30I looked for someone among them who would build up the wall and stand before me in the gap on behalf of the land so I would not have to destroy it, but I found no one. 31So I will pour out my wrath on them and consume them with my fiery anger, bringing down on their own heads all they have done, declares the Sovereign LORD. (Ezekiel 22:30-31)
God was looking for an intercessor. That adds a whole new level of complexity. God is determined to pour out His wrath and is searching hard for someone to stop Him. God searched for someone to groan before Him in intercession as Moses did repeatedly for the people of Israel in the wilderness. But He found none. And so God sent an intercessor (John 3:16). God sent His Son to intercede on behalf of transgressors (Isaiah 53:12). God could not find someone to intercede.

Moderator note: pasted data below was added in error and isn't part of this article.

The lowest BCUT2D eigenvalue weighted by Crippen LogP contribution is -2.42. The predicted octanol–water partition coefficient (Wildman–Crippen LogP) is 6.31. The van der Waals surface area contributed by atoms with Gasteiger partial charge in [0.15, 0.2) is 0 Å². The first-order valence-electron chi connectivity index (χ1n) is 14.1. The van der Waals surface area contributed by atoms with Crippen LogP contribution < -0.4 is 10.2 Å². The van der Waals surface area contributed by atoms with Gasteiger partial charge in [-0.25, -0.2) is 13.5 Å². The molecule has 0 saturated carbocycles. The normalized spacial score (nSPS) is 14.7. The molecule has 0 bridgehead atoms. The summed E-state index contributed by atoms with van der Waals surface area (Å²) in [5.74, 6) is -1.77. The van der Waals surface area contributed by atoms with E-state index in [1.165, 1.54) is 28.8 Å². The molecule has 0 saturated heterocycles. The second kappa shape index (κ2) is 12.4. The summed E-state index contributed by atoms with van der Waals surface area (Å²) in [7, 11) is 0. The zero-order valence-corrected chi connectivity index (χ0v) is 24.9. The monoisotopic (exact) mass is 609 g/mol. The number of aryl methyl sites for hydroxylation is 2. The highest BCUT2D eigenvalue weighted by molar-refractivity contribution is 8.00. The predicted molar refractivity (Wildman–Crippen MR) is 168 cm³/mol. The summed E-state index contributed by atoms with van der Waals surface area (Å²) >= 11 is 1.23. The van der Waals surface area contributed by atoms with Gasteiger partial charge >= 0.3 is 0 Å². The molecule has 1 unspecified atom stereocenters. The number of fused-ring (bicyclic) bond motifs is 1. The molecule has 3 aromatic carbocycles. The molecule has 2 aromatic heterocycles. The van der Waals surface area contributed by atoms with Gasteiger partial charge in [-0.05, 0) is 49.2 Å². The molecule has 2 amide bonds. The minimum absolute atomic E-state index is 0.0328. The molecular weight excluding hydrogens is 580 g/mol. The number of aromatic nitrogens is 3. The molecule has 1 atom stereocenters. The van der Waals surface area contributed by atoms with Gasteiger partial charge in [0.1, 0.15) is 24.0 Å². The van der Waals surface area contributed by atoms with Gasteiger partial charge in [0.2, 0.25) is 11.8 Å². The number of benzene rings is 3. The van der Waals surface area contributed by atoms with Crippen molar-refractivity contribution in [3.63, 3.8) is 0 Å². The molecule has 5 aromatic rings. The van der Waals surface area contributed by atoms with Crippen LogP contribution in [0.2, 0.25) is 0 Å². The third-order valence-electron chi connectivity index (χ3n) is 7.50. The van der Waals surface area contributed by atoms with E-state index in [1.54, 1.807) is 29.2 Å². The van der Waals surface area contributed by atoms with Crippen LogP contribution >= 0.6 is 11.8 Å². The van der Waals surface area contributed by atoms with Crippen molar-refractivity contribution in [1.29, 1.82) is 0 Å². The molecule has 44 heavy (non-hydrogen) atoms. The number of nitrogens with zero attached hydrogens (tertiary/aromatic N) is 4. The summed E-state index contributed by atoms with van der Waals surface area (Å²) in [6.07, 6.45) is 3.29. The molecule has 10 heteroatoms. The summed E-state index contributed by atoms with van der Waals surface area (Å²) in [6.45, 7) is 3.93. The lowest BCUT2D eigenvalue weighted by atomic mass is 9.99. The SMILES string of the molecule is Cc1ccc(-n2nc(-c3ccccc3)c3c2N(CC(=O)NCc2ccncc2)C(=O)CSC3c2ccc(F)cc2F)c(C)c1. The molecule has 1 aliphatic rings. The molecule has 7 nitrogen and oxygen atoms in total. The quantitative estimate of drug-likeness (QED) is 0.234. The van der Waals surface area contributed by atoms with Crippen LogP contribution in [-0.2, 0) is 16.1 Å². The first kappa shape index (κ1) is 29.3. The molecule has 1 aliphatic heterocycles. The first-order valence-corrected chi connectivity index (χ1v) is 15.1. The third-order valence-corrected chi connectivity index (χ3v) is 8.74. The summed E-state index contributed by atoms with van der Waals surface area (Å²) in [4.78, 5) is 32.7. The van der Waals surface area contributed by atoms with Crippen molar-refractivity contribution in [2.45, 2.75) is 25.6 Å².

I'm not blaming Ezekiel, the son of man (the title repeatedly assigned to him by the Lord). Ezekiel could not ultimately fulfill this intercessory role. It would require one who could bear the sin on behalf of the people. God would have to provide the Lamb (Genesis 22:8, 14). And indeed, He does (John 1:36).
What we see in Ezekiel 21–22 and many other places in Scripture is God's hatred of sin. God doesn't rejoice in pouring out His wrath on sinners. He grieves even as He pours it out. He looked for an intercessor and did not find one. So He sent His Son to intercede on our behalf. Oswald Chambers wrote,
Jesus Christ hates the sin in people, and Calvary is the measure of His hatred.”